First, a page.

In-Person Classes

Kindergarten students in Lincoln County are back the classroom this week as the Lincoln County School District began its hybrid model of schooling amid the COVID-19 pandemic. Clatskanie and Rainier School Districts are still conducting distant learning but reviewing plans for when in-person classes might resume.

While some school districts in Oregon are slowly transitioning back to in-person classroom instruction, planning for the return of students to the classrooms is still underway at the Clatskanie School District.

No In-Person Classes Yet

Decisions are still pending for in-person classroom instruction at Clatskanie Elementary and other schools in the Clatskanie district. Remote learning continues.

Superintendent Cathy Hurowitz said the end of the semester in January is a possible time to transition back to in-person learning if Columbia County’s COVID-19 case metrics support it.

“It has always been our plan to return to in-person instruction as soon as allowed,” Hurowitz told The Chief. “We are in the prepping stages for bringing back students beginning with K-3 as soon as the metrics allow.”

Currently, the county is unable to meet the metrics required to reopen schools, but during the Oct. 12 Clatskanie School Board meeting, board members said future meetings should start to plan the return. The plan is taking into consideration staff and student safety, instructional needs, community needs and metrics identified by public health leaders locally and statewide, Hurowitz said.

“From a community standpoint, many of our families are hoping to return to brick and mortar,” she said. “Distance learning has been a burden on many of our families.”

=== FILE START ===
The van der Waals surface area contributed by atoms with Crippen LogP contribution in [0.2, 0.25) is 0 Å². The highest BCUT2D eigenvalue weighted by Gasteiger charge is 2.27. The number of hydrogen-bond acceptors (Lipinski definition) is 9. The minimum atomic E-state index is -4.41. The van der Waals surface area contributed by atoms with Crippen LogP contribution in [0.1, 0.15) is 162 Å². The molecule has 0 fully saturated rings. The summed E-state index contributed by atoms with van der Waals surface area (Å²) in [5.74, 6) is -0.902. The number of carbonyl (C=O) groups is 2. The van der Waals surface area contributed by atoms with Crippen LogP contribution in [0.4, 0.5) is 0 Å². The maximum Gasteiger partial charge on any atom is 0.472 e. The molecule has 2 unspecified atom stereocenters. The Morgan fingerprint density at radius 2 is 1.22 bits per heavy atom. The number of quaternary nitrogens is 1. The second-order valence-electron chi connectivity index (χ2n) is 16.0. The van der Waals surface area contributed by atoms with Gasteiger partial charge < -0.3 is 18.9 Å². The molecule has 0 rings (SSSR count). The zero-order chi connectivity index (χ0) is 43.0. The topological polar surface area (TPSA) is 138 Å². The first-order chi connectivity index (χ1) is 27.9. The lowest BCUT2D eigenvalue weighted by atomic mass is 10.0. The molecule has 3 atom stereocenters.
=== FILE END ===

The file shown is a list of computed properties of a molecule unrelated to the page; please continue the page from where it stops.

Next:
Not all students have reliable access to internet, Hurowitz said, and some are allowed in the building to access the internet. She said the district is working with Verizon to provide internet hotspots for those who need it.

“I am proud of all the hard work and energy our staff has put into CDL,” she said. “Of course, we have glitches, but we are able to address those and move forward.”

Hurowitz said she has concerns for the district’s underserved populations, the support systems children have at home, the social-emotional impact of the pandemic and how distance learning might create an achievement gap when classes can resume in person, but she also said she can find the positives.

“In the long run I think that we will look back at this time and realize how much we have learned,” she said. “Our teachers are developing very strong relationships with families, learning how to use technology in a variety of ways, as well as meeting individual student needs.”

Student attendance through the distance learning system at Clatskanie Elementary School is around 90% right now, according to Interim Principal Kara Burghardt.

During the Oct. 12 regular school board meeting, Hurowitz also presented the new ‘All Students Belong’ rule which prohibits the swastika, Confederate flag and the noose at all school events, including in-person, hybrid and distance learning instruction. Any student incidents violating the rule will be investigated.

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